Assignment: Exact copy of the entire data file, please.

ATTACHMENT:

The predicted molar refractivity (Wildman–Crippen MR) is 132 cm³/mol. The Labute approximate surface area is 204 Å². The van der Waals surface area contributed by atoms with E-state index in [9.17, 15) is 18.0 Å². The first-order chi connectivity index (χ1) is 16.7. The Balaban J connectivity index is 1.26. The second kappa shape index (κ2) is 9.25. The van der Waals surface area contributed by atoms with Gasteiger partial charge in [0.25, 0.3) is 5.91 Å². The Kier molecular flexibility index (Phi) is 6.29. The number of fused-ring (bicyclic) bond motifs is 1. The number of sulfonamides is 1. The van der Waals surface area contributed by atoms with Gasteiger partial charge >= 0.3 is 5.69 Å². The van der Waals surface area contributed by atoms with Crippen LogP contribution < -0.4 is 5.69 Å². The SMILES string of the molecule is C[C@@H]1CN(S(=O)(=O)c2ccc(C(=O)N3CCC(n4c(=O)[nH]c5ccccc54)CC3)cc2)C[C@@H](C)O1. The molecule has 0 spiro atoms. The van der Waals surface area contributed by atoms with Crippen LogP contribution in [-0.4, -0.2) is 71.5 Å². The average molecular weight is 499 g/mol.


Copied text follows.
The predicted molar refractivity (Wildman–Crippen MR) is 132 cm³/mol. The Labute approximate surface area is 204 Å². The van der Waals surface area contributed by atoms with E-state index in [9.17, 15) is 18.0 Å². The first-order chi connectivity index (χ1) is 16.7. The Balaban J connectivity index is 1.26. The second kappa shape index (κ2) is 9.25. The van der Waals surface area contributed by atoms with Gasteiger partial charge in [0.25, 0.3) is 5.91 Å². The Kier molecular flexibility index (Phi) is 6.29. The number of fused-ring (bicyclic) bond motifs is 1. The number of sulfonamides is 1. The van der Waals surface area contributed by atoms with Gasteiger partial charge >= 0.3 is 5.69 Å². The van der Waals surface area contributed by atoms with Crippen LogP contribution < -0.4 is 5.69 Å². The SMILES string of the molecule is C[C@@H]1CN(S(=O)(=O)c2ccc(C(=O)N3CCC(n4c(=O)[nH]c5ccccc54)CC3)cc2)C[C@@H](C)O1. The molecule has 0 spiro atoms. The van der Waals surface area contributed by atoms with Crippen LogP contribution in [-0.4, -0.2) is 71.5 Å². The average molecular weight is 499 g/mol.